you something, old school stations are the largest stations in the country.

There is a bigger window. When the Temptations put out an album it goes double

platinum, this shows you that people in their 30’s 40’s and 50’s

don’t give a f**k about rap. I mean do you think people in their 40’s

and 50’s go out and buy a Snoop Dogg album? Think about it. They are buying

Temptations, Miles Davis, and on and on. They are not going to go out and buy

f**king Eminem or Britney Spears. So there is a very large window out there

starting at 30 to about 60. That’s millions and millions of records. If

there wasn’t, I would give up and I wouldn’t be releasing this double

album. The album has a chance because young kids don’t run it, old school

stations do.


New Edition was on the radio and the program director came on the radio to say

why they wouldn’t be playing much New Edition, because their demographic

stops at 25.

Rick: New Edition,

I don’t consider New Edition an old school group. I mean New Edition opened

up for me. But I don’t consider them your quintessential old school group,

like the Commodores or the Ohio Players or Frankie Beverly. They come between

a very strange line. They never had giant record sales that could compete with

us. I mean we were selling stadiums out with this stuff, and that’s a

big difference. Bobby broke out for them, Bel Biv Devoe and on and on. The demographic

for New Edition would be very hard to assess. With Rick James it’s simple

if you like music.I make millions of dollars a year with not even recording.


Where does your money come from?

Rick: Mary J. Blige,

had a number one record last year with Ja Rule and Jennifer Lopez, Old Dirty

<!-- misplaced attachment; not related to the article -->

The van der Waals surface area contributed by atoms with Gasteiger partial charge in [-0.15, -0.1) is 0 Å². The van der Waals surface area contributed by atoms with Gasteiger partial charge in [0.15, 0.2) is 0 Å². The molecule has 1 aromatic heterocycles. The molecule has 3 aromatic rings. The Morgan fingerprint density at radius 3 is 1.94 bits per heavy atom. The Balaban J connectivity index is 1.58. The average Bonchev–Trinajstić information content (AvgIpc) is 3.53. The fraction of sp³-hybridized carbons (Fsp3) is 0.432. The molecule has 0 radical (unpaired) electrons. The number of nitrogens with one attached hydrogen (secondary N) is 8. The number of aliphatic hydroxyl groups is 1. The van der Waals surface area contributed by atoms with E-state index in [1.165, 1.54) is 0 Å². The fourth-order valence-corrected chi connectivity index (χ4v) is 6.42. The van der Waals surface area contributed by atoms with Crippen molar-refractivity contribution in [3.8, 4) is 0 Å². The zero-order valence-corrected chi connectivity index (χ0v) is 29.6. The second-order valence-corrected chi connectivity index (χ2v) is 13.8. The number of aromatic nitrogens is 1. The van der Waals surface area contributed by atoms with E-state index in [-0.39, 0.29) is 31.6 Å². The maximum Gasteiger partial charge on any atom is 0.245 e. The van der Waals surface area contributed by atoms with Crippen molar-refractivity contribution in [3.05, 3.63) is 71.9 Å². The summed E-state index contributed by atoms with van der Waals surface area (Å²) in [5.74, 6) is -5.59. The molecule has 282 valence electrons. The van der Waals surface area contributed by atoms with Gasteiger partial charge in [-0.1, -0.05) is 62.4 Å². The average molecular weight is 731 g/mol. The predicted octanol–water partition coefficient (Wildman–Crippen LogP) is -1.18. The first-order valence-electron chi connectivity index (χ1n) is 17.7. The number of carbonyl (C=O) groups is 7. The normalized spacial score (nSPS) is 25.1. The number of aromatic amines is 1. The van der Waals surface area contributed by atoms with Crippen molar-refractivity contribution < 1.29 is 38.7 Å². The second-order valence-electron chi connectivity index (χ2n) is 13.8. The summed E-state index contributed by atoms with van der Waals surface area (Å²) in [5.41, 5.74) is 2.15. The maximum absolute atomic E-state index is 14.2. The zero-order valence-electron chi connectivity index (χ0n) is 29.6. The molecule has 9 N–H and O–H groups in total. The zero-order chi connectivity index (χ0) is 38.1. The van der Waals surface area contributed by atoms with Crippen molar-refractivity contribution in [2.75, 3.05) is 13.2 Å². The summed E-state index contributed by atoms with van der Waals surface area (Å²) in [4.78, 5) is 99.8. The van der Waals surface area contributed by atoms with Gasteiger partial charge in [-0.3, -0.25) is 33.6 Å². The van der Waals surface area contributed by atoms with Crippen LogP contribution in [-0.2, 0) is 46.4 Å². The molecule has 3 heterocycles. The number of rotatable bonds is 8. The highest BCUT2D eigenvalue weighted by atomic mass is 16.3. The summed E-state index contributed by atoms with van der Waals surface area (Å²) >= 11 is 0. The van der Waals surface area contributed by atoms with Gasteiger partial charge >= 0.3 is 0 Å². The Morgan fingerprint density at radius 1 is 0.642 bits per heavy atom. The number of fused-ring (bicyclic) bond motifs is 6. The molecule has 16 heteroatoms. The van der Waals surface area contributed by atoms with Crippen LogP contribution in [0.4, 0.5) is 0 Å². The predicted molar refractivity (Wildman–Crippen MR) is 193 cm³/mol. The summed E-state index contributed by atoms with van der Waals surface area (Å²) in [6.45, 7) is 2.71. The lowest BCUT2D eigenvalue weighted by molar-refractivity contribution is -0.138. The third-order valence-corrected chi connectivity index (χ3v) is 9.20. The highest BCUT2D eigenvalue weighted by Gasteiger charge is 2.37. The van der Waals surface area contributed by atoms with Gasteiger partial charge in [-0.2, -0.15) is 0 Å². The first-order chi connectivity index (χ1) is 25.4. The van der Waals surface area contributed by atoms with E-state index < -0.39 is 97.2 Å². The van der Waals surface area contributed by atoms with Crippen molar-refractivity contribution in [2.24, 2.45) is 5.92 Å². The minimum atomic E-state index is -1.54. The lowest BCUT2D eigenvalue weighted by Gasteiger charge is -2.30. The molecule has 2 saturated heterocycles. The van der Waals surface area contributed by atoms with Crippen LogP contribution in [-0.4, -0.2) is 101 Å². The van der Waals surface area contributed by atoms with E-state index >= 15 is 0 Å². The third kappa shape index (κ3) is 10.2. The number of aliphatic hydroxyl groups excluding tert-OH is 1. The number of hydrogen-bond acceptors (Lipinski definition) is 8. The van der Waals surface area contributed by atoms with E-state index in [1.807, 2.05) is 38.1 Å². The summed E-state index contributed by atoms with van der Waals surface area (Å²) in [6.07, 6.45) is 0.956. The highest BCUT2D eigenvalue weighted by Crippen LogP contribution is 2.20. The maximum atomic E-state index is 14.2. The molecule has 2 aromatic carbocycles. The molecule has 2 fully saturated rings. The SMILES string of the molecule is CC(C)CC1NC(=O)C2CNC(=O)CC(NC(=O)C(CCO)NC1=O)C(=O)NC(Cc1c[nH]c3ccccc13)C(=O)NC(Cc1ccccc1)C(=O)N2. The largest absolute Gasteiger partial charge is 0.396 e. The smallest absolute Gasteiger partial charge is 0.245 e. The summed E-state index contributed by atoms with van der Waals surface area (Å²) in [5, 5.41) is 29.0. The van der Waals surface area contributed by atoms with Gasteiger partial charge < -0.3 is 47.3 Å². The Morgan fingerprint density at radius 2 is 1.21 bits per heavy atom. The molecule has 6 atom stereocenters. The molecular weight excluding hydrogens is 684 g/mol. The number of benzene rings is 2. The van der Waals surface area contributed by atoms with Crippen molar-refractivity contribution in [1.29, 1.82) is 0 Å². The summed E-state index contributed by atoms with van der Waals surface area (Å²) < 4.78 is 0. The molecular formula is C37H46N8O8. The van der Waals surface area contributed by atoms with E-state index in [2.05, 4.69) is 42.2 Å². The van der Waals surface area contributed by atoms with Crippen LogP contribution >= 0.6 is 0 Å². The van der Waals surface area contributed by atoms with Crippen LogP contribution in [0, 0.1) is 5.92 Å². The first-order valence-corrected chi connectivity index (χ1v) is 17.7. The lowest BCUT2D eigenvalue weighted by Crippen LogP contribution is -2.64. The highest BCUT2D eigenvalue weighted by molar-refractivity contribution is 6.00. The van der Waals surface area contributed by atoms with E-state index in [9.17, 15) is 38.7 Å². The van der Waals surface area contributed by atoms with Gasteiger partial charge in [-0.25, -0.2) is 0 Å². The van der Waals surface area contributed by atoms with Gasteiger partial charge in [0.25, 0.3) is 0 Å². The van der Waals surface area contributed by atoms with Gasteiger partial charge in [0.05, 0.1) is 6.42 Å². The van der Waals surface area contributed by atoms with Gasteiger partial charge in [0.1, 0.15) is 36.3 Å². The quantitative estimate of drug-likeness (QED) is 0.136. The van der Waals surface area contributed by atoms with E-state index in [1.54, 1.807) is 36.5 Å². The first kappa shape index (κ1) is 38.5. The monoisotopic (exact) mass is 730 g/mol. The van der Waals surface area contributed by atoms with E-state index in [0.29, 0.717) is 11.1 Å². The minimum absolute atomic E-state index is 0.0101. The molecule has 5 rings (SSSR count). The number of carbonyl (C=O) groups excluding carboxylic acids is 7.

Bastard, Will Smith, LL Cool J. That’s where it comes from.


How much money did you get off of Hammer “Can’t Touch This”?

Rick: I don’t

know $30-40 million dollars. It was an 80/20 deal; it ‘s the largest selling

Rap record of all time. We sold like 100 million records.


That’s crazy…

Rick: Yea, but

it isn’t anymore crazy than opening a magazine and seeing Puffy Combs

or Master P are the richest young guys in the country. That’s insane and

these guys don’t know anything about music. Master P told me, “Ricky

if I had a fingertip of your talent,” I said, “N***er, you already

have 700 million dollars!” Puffy is sitting there not doing a thing, putting

his face on everything making $800/900 million. In our day, we couldn’t

release our record, and distribute them, we had to deal with the Mafia or major

companies. If we made $1.75 we were doing great, that’s why I charged

Motown one million dollars an hour. I was one of the first blacks to get a million

an hour. But that’s because I know that if they steal five copies, they

are going to charge you for such and then be part of RIAA. So I said if they

are going to f**k me, then I am going to make sure that I get paid. But it’s

a big difference now; these kids are sitting on 600/700 million dollars for

records that will never get recorded again. You think anybody is going to re-record

50 Cent? You think there is going to be a standard or something for Eminem?

Frank Sinatra has been here since I was 3 years old, he has to be about 80 years

old and he is still going strong [sales wise].